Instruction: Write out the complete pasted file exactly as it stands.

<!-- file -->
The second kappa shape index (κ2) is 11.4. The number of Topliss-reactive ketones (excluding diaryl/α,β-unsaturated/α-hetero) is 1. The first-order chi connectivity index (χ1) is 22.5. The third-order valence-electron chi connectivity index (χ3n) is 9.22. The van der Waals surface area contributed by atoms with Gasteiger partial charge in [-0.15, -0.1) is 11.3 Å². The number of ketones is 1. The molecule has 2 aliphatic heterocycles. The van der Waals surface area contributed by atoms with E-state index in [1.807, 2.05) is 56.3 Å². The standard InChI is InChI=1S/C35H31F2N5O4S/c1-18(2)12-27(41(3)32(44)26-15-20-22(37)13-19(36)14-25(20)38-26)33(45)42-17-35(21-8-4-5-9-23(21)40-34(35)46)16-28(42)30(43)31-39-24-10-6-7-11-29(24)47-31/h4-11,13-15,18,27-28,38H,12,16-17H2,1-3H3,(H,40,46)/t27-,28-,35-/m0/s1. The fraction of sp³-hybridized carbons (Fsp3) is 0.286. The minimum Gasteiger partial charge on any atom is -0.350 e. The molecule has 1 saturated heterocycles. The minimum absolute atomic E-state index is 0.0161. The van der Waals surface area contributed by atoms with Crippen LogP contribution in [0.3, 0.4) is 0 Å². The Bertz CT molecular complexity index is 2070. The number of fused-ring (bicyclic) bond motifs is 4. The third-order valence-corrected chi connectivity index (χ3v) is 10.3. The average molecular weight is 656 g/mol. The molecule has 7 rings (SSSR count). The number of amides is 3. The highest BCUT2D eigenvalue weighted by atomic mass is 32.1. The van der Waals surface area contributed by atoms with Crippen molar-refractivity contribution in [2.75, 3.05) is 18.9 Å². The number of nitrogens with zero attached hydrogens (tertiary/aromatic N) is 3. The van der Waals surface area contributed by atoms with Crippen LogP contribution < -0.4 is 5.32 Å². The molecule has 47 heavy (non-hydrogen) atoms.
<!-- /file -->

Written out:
The second kappa shape index (κ2) is 11.4. The number of Topliss-reactive ketones (excluding diaryl/α,β-unsaturated/α-hetero) is 1. The first-order chi connectivity index (χ1) is 22.5. The third-order valence-electron chi connectivity index (χ3n) is 9.22. The van der Waals surface area contributed by atoms with Gasteiger partial charge in [-0.15, -0.1) is 11.3 Å². The number of ketones is 1. The molecule has 2 aliphatic heterocycles. The van der Waals surface area contributed by atoms with E-state index in [1.807, 2.05) is 56.3 Å². The standard InChI is InChI=1S/C35H31F2N5O4S/c1-18(2)12-27(41(3)32(44)26-15-20-22(37)13-19(36)14-25(20)38-26)33(45)42-17-35(21-8-4-5-9-23(21)40-34(35)46)16-28(42)30(43)31-39-24-10-6-7-11-29(24)47-31/h4-11,13-15,18,27-28,38H,12,16-17H2,1-3H3,(H,40,46)/t27-,28-,35-/m0/s1. The fraction of sp³-hybridized carbons (Fsp3) is 0.286. The minimum Gasteiger partial charge on any atom is -0.350 e. The molecule has 1 saturated heterocycles. The minimum absolute atomic E-state index is 0.0161. The van der Waals surface area contributed by atoms with Crippen LogP contribution in [0.3, 0.4) is 0 Å². The Bertz CT molecular complexity index is 2070. The number of fused-ring (bicyclic) bond motifs is 4. The third-order valence-corrected chi connectivity index (χ3v) is 10.3. The average molecular weight is 656 g/mol. The molecule has 7 rings (SSSR count). The number of amides is 3. The highest BCUT2D eigenvalue weighted by atomic mass is 32.1. The van der Waals surface area contributed by atoms with Crippen molar-refractivity contribution in [2.75, 3.05) is 18.9 Å². The number of nitrogens with zero attached hydrogens (tertiary/aromatic N) is 3. The van der Waals surface area contributed by atoms with Crippen LogP contribution < -0.4 is 5.32 Å². The molecule has 47 heavy (non-hydrogen) atoms.